‘This is Third World politics at its finest’

In a letter to the editor (Allegations ‘a drive-by smear,’ Stettler Independent, Nov. 20), former MLA Jack Hayden suggests taxpayers

Dear Editor:

In a letter to the editor (Allegations ‘a drive-by smear,’ Stettler Independent, Nov. 20), former MLA Jack Hayden suggests taxpayers in the province should wink, or perhaps benignly smile, when we learn about county or municipal employees who, while at work, use their taxpayer-funded time and the resources of local government to engage in activities on behalf of a political party.

Mr. Hayden further suggests that to inquire about such behavior is a “witch hunt,” and that bad judgment by local officials in that regard should be overlooked because who “hasn’t taken a personal call or sent a personal email or text during working hours?”

Mr. Hayden fails to mention that it was not a single phone call or text message that was talked about in the newspaper column about which he is now critical (‘This is corruption’ in County of Stettler, Derek Fildebrandt, Canadian Taxpayers Federation, Stettler Independent, Nov. 13).

Nor is it a single email or text message being discussed when it is suggested that the serious nature of the situation merits an inquiry.

There are more than 100 pages of emails in question, and Mr. Hayden himself was cc’d on repeatedly, indicating that he knew partisan political activities were being co-ordinated and/or facilitated from within the county office.

Surely, Mr. Hayden doesn’t object to the rights of taxpayers to know what’s been going on. And surely he recognizes that if county officials won’t be forthcoming, a formal Freedom of Information request is appropriate.

Mr. Hayden also overlooks mentioning the many tens of thousands of taxpayers’ dollars that, over time, were transferred from local governments and provincial government agencies to the Alberta PC Party.

This is Third World politics at its finest. Yet Mr. Hayden’s solution is to sweep the whole thing under the nearest carpet.

In effect, he then tries to draw a kind of parallel between this sort of political gutterball “fundraising” and the virtue of raising money for Special Olympics. The two are clearly unalike and unrelated.

The point is, that the way public officials do things does matter.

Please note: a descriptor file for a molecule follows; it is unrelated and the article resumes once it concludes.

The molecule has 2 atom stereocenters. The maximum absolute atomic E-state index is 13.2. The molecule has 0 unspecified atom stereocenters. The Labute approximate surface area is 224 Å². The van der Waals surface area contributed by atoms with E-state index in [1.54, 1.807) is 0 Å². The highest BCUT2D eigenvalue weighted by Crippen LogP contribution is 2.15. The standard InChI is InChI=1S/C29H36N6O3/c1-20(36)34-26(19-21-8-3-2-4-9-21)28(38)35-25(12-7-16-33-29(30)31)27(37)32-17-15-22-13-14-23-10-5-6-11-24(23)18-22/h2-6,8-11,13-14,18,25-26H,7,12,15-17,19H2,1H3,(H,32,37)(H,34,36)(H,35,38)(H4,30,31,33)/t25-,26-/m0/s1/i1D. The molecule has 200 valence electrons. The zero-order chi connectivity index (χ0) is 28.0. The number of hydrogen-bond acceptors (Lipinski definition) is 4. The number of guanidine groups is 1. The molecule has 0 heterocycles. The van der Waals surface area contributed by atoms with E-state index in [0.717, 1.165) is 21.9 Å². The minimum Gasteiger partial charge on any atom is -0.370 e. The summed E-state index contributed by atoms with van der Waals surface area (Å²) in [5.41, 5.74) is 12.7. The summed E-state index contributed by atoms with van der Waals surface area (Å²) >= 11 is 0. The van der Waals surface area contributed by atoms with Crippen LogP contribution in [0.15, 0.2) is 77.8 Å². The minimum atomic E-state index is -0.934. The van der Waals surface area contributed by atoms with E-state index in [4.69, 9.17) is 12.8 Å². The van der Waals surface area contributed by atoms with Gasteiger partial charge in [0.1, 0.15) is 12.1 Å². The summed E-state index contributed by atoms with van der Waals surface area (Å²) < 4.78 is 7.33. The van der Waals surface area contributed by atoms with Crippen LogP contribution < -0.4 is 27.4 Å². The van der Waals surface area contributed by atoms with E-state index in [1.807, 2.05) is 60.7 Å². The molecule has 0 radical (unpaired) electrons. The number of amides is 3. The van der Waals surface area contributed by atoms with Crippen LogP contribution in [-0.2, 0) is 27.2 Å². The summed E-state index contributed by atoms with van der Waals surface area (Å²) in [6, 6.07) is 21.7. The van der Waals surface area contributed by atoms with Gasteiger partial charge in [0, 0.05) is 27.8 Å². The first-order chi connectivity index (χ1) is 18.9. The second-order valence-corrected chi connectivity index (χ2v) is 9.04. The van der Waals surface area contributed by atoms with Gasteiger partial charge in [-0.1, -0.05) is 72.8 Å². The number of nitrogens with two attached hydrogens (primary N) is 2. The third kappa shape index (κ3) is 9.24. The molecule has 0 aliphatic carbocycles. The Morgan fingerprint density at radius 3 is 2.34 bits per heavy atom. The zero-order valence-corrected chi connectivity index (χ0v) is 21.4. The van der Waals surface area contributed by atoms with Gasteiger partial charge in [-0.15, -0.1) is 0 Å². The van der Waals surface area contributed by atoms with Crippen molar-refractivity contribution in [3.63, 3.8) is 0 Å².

And whether Mr. Hayden likes it or not, municipal or county employees using taxpayer-funded resources and their time at taxpayer-funded jobs to pursue the interests of their favourite political party is unethical. Period.

It’s also illegal. Period.

Similarly, locally elected government officials using taxpayer funds to attend fundraising events held by a political party is unethical. Period.

And illegal. Period.

Mr. Hayden’s argument that everyone was doing it, that it’s in the past, or that the individuals responsible were well-intended, is fine and good, but good intentions never justify turning your back on the law.

It is never the right time to do the wrong thing, and every elected official (and ex-elected official) ought to know that, and say that.

Rick Strankman, MLA

Wildrose Official Opposition



Just Posted

Paradise Shores work stoppage frustrating for everyone: County

Notice of another appeal hearing posted on County web site late last week

Lunch for a great cause

Scotiabank hosts fundraising BBQ for the Central Alberta Multiple Sclerosis Society

100 Men Stettler gearing up for next meeting June 4th

Local group has raised thousands for community non-profits

Music in the Park kicks off in June

In just a few short weeks, great tunes will be heard in West Stettler Park

Stettler’s history richly showcased at local museum

The Museum features several original buildings from Stettler’s past

Police say it’s “impressive” no arrests were made after Raptors celebrations

Toronto will play the Western Conference champion Golden State Warriors next

Social media giants in hot seat as politicians consider regulations in Ottawa

Committee members will also grill representatives from Facebook, Twitter

Wildfire crews watching for dangerous wind shift in High Level, Alta.

The Chuckegg Creek fire is raging out of control about three kilometres southwest of the town

UN urges Canada to take more vulnerable Mexican migrants from Central America

The request comes as the United States takes a harder line on its Mexican border

Canadian homebuyers escaping high housing costs by moving to secondary cities

In British Columbia, exurbs have grown in the Hope Valley and Kamloops

Feds lay out proposed new rules for voice, video recorders in locomotives

Transport Canada wants to limit use of recorders to if a crew’s actions led to a crash

New poll suggests one-third don’t want politicians to wear religious symbols

Local politicians shouldn’t be allowed to wear hijabs, crucifixes or turbans on the job, survey suggests

Raptors fans far from home adjust plans to watch pivotal playoff game

Raptors currently lead the playoff series 3-2, and a win Saturday would vault them into NBA finals

Most Read